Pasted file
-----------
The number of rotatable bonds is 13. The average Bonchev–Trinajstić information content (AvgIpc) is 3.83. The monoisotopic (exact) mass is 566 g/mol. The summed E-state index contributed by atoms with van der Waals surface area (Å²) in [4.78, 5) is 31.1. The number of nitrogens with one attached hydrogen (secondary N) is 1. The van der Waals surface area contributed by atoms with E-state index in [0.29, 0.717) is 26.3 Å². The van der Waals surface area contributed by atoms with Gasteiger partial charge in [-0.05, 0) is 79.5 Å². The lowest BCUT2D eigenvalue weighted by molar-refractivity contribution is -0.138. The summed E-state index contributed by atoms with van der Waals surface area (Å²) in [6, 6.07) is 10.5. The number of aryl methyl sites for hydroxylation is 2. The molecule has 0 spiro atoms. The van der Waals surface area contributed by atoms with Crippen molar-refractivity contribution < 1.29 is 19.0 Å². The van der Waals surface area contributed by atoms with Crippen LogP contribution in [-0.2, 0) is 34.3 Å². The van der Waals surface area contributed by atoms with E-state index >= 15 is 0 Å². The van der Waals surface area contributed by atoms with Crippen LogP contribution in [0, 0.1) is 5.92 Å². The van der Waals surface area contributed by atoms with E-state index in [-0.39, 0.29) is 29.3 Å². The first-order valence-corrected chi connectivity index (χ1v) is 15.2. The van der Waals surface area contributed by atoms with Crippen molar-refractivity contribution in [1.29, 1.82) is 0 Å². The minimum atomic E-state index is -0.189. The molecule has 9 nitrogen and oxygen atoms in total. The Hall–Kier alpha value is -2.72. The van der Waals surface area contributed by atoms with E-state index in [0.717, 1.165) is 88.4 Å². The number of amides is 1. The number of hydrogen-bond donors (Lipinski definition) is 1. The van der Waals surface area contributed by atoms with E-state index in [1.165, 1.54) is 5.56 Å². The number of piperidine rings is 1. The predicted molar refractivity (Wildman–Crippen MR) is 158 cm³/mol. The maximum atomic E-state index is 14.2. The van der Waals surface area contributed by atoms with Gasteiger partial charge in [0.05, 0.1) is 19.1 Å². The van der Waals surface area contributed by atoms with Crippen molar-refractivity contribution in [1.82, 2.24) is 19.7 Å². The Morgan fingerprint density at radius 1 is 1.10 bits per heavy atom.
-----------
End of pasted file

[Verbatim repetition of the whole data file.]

The number of rotatable bonds is 13. The average Bonchev–Trinajstić information content (AvgIpc) is 3.83. The monoisotopic (exact) mass is 566 g/mol. The summed E-state index contributed by atoms with van der Waals surface area (Å²) in [4.78, 5) is 31.1. The number of nitrogens with one attached hydrogen (secondary N) is 1. The van der Waals surface area contributed by atoms with E-state index in [0.29, 0.717) is 26.3 Å². The van der Waals surface area contributed by atoms with Gasteiger partial charge in [-0.05, 0) is 79.5 Å². The lowest BCUT2D eigenvalue weighted by molar-refractivity contribution is -0.138. The summed E-state index contributed by atoms with van der Waals surface area (Å²) in [6, 6.07) is 10.5. The number of aryl methyl sites for hydroxylation is 2. The molecule has 0 spiro atoms. The van der Waals surface area contributed by atoms with Crippen molar-refractivity contribution < 1.29 is 19.0 Å². The van der Waals surface area contributed by atoms with Crippen LogP contribution in [-0.2, 0) is 34.3 Å². The van der Waals surface area contributed by atoms with E-state index >= 15 is 0 Å². The van der Waals surface area contributed by atoms with Crippen LogP contribution in [0, 0.1) is 5.92 Å². The van der Waals surface area contributed by atoms with E-state index in [-0.39, 0.29) is 29.3 Å². The first-order valence-corrected chi connectivity index (χ1v) is 15.2. The van der Waals surface area contributed by atoms with Crippen molar-refractivity contribution in [1.29, 1.82) is 0 Å². The minimum atomic E-state index is -0.189. The molecule has 9 nitrogen and oxygen atoms in total. The Hall–Kier alpha value is -2.72. The van der Waals surface area contributed by atoms with E-state index in [0.717, 1.165) is 88.4 Å². The number of amides is 1. The number of hydrogen-bond donors (Lipinski definition) is 1. The van der Waals surface area contributed by atoms with E-state index in [1.165, 1.54) is 5.56 Å². The number of piperidine rings is 1. The predicted molar refractivity (Wildman–Crippen MR) is 158 cm³/mol. The maximum atomic E-state index is 14.2. The van der Waals surface area contributed by atoms with Gasteiger partial charge in [0.05, 0.1) is 19.1 Å². The van der Waals surface area contributed by atoms with Crippen molar-refractivity contribution in [1.82, 2.24) is 19.7 Å². The Morgan fingerprint density at radius 1 is 1.10 bits per heavy atom.